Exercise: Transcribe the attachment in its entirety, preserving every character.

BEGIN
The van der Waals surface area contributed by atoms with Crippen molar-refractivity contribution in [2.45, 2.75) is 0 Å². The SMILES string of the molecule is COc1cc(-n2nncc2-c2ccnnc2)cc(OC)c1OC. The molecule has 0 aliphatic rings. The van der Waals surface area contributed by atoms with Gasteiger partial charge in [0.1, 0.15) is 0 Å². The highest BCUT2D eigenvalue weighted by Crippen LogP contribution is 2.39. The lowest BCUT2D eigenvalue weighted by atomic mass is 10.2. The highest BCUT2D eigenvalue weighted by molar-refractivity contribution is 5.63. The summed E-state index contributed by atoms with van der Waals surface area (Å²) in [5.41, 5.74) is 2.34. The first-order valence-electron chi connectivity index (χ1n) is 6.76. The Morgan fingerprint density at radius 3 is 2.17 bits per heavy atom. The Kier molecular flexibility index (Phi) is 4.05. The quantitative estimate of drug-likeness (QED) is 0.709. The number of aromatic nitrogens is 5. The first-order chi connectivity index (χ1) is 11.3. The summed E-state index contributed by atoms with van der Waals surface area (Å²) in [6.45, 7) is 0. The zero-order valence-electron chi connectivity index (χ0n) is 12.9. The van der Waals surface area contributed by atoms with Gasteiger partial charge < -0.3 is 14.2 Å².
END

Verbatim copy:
The van der Waals surface area contributed by atoms with Crippen molar-refractivity contribution in [2.45, 2.75) is 0 Å². The SMILES string of the molecule is COc1cc(-n2nncc2-c2ccnnc2)cc(OC)c1OC. The molecule has 0 aliphatic rings. The van der Waals surface area contributed by atoms with Gasteiger partial charge in [0.1, 0.15) is 0 Å². The highest BCUT2D eigenvalue weighted by Crippen LogP contribution is 2.39. The lowest BCUT2D eigenvalue weighted by atomic mass is 10.2. The highest BCUT2D eigenvalue weighted by molar-refractivity contribution is 5.63. The summed E-state index contributed by atoms with van der Waals surface area (Å²) in [5.41, 5.74) is 2.34. The first-order valence-electron chi connectivity index (χ1n) is 6.76. The Morgan fingerprint density at radius 3 is 2.17 bits per heavy atom. The Kier molecular flexibility index (Phi) is 4.05. The quantitative estimate of drug-likeness (QED) is 0.709. The number of aromatic nitrogens is 5. The first-order chi connectivity index (χ1) is 11.3. The summed E-state index contributed by atoms with van der Waals surface area (Å²) in [6.45, 7) is 0. The zero-order valence-electron chi connectivity index (χ0n) is 12.9. The van der Waals surface area contributed by atoms with Gasteiger partial charge < -0.3 is 14.2 Å².